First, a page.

Skip to main content

Contrary to popular belief, writing is as simple as ABC. It does not involve knowing the best or most intellectually sounding vocabulary in the world and compiling it in the best way possible. There is always only one goal in writing, for your readers to understand the exact message and emotion you are trying to convey almost exactly as you intend it. “Almost” because language is versatile and unique. People read and speak differently based on their experiences and these experiences shape how they absorb and comprehend any information they receive. So write, just as rawly and plainly as possible.

Throw everything out

In no particular order, whenever an idea occurs just write it out. Do not under any circumstance believe that you could wait until the end of a sentence and still remember the idea you waited to write out. It will disappear just as quickly as it appeared and will be your greatest regret.

Do not wipe out anything until you are completely finished. The fact that a thought has been developed or looks bad on paper does not equate its uselessness. If it is not applicable to that particular work you’re developing, add it to the pile of ideas in your brain chair (and trusted notebook of ideas of course).

You never know how good or useful an idea could be unless it is developed. Even a bad idea, could morph into something you would be proud of. The whole point is not to instantly think of good ideas and roll with it, but to be creative enough to be inspired by even the most awful or mundane to create a masterpiece.

Edit as you go

In the heat of the moment, you notice things, and find new ways to structure ideas or thoughts. Do it. Do not wait until you’re completely done writing to edit. It will slow you down, you would be complacent enough to think that there is nothing to fix and you will miss an opportunity to improve your work in real time which goes a long way in inspiring the beautiful ending that will be.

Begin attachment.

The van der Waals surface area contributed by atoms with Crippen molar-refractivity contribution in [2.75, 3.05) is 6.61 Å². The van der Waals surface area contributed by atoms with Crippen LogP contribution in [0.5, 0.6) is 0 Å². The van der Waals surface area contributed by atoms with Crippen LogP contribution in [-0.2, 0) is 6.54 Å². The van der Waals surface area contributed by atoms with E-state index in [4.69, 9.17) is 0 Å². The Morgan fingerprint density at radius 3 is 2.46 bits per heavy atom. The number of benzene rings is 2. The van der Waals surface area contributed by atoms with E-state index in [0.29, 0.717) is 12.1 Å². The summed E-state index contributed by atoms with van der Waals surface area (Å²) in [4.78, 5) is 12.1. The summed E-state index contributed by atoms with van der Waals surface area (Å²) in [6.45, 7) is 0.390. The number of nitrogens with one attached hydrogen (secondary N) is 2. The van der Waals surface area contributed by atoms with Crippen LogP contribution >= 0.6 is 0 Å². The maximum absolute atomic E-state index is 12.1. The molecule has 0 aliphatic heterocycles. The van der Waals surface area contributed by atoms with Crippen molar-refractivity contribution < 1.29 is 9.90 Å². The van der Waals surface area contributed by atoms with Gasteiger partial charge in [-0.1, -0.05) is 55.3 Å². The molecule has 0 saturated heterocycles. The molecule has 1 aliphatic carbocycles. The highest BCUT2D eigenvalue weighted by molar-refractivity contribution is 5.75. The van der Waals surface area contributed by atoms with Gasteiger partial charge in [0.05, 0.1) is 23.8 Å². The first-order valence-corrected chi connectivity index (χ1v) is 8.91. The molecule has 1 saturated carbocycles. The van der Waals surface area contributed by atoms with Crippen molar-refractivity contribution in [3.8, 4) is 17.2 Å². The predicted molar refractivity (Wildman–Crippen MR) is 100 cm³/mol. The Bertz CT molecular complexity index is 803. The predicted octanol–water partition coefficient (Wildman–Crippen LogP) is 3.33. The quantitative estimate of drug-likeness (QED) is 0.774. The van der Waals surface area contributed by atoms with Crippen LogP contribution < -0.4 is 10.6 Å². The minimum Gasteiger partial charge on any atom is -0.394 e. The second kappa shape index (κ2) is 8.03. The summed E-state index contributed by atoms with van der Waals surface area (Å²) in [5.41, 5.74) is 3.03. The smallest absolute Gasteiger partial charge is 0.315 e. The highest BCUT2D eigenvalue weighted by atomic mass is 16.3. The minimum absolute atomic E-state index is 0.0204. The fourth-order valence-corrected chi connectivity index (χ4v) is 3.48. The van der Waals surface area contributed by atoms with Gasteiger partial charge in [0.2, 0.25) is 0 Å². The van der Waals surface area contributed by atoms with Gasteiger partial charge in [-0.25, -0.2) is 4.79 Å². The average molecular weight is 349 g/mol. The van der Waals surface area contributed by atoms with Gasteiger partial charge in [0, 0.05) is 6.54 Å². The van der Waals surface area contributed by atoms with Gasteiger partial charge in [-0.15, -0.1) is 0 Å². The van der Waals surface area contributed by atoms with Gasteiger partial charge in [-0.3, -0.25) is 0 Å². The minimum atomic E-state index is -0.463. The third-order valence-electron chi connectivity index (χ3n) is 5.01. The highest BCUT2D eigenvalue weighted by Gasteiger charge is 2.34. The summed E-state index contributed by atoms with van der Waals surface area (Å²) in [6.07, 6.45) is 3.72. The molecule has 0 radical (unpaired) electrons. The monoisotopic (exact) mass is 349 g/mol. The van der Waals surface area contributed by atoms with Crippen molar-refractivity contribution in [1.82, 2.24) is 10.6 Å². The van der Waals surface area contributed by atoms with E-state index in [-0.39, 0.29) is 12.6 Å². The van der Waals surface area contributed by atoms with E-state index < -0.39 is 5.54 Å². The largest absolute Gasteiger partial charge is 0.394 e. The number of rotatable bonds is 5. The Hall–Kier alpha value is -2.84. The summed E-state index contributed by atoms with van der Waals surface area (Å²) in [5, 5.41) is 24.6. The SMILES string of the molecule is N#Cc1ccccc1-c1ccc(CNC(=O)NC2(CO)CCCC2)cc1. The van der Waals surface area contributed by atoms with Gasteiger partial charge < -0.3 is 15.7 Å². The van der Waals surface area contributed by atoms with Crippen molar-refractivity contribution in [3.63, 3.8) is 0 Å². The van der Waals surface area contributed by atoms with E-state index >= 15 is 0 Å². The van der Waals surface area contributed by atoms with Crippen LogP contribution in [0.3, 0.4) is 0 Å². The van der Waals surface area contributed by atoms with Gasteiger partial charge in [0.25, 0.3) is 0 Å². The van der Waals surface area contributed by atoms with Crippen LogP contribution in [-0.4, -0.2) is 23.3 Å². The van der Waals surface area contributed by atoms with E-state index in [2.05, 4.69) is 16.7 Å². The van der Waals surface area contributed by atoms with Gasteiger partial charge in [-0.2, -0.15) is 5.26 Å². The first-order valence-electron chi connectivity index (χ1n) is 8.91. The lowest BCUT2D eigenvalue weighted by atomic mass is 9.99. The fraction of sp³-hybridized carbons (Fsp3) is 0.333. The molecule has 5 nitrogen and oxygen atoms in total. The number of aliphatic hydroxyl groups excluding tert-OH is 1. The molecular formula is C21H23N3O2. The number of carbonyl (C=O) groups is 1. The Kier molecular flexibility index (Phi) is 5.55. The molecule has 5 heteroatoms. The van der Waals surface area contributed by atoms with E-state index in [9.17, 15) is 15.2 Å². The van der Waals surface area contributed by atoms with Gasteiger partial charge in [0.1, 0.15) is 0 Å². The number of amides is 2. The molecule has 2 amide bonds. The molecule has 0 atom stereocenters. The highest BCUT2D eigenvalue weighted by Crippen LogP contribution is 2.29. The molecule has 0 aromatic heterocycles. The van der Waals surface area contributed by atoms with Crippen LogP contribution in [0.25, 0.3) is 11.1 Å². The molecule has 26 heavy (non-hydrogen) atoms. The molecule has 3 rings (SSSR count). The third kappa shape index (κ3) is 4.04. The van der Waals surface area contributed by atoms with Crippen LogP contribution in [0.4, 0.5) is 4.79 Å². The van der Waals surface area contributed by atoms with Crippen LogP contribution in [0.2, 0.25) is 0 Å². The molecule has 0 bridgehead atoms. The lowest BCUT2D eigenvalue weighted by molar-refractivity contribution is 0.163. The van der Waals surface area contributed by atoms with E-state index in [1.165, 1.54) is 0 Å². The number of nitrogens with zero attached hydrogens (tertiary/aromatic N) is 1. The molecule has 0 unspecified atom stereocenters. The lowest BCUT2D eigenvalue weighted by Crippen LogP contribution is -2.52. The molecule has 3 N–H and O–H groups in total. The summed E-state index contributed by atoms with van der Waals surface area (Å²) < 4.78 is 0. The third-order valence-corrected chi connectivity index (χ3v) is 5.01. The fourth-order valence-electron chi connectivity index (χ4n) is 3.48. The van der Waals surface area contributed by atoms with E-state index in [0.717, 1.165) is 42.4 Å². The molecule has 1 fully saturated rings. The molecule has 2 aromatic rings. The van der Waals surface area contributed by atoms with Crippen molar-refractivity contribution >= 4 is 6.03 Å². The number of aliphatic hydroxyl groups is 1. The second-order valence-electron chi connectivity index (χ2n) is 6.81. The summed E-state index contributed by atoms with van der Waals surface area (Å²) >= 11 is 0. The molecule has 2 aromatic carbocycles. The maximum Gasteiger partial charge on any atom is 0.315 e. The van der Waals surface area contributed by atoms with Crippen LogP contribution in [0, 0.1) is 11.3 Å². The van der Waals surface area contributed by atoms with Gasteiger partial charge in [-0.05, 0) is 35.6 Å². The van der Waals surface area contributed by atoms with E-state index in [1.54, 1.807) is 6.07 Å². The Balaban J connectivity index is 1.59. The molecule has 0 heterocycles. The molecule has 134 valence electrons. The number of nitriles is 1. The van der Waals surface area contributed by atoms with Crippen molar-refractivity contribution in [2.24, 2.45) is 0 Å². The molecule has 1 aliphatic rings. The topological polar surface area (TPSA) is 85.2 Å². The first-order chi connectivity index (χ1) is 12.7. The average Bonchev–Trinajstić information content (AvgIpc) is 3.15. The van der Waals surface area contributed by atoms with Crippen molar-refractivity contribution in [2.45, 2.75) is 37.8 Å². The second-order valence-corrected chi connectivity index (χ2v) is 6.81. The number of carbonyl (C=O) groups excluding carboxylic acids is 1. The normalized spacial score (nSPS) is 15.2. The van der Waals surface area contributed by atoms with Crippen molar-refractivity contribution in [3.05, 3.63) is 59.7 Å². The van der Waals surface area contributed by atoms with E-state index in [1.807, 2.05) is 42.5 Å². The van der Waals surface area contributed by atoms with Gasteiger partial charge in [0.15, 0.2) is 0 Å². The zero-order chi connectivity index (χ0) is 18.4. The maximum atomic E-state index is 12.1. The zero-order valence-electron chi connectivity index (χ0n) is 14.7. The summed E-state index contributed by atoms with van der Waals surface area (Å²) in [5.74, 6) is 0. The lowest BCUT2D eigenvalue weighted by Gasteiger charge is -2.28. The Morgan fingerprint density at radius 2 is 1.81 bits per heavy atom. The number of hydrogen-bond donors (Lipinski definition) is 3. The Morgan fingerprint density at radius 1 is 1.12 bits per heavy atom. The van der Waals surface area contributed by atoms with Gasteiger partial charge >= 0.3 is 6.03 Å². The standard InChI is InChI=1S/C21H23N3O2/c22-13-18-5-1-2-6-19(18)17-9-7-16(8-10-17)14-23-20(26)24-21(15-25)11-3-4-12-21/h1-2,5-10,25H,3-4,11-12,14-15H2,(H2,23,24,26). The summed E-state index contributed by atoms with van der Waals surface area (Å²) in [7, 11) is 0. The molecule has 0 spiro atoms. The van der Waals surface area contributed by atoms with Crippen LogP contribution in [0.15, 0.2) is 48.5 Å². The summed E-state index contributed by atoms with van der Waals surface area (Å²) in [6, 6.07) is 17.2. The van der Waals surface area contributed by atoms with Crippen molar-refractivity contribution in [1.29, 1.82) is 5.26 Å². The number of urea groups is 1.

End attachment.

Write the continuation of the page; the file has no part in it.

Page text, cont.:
Whether you’re working on an article for publication (like this), an LPM(Live Presenter Mentions) or billboard copy, edit as you go. That way, even when fatigue hits and you’re not patient enough to proofread, you can trust that your best is still being delivered with little to no minor spelling mistakes, improper sentence structure or ambiguity. Your work will be as clear as ever like the moment it formed in your mind.

It drastically reduces the amount of “oh I wanted to include this in editing,” and “I was too tired to edit” and “this is not what I meant” when someone else edits your work. Instead, you will know that the final product you have is an almost perfect version of the ideas, thoughts and emotions you intended on conveying.

Proofread like it’s someone else’s

The thing about writing is, on some level, there will always be complacency with your work (even though we all low-key think we dedicate our best selves to our most intimate work) but with someone else’s, you see the gaps in their thoughts and almost think that you could have done a better job (and you actually might). Which is the whole point. To go through your work seeing the gaps that a different version of you wrote, thinking you can do better and actually creating better.

The feedback you give others will always come in handy at some point. So when you proofread like it is not yours, you can apply the feedback without any animosity, knowing that it comes from a place of honesty and a desire to improve your skills or sometimes fear which is fine too.

Now go out into the world, write like there is no tomorrow and create like never before!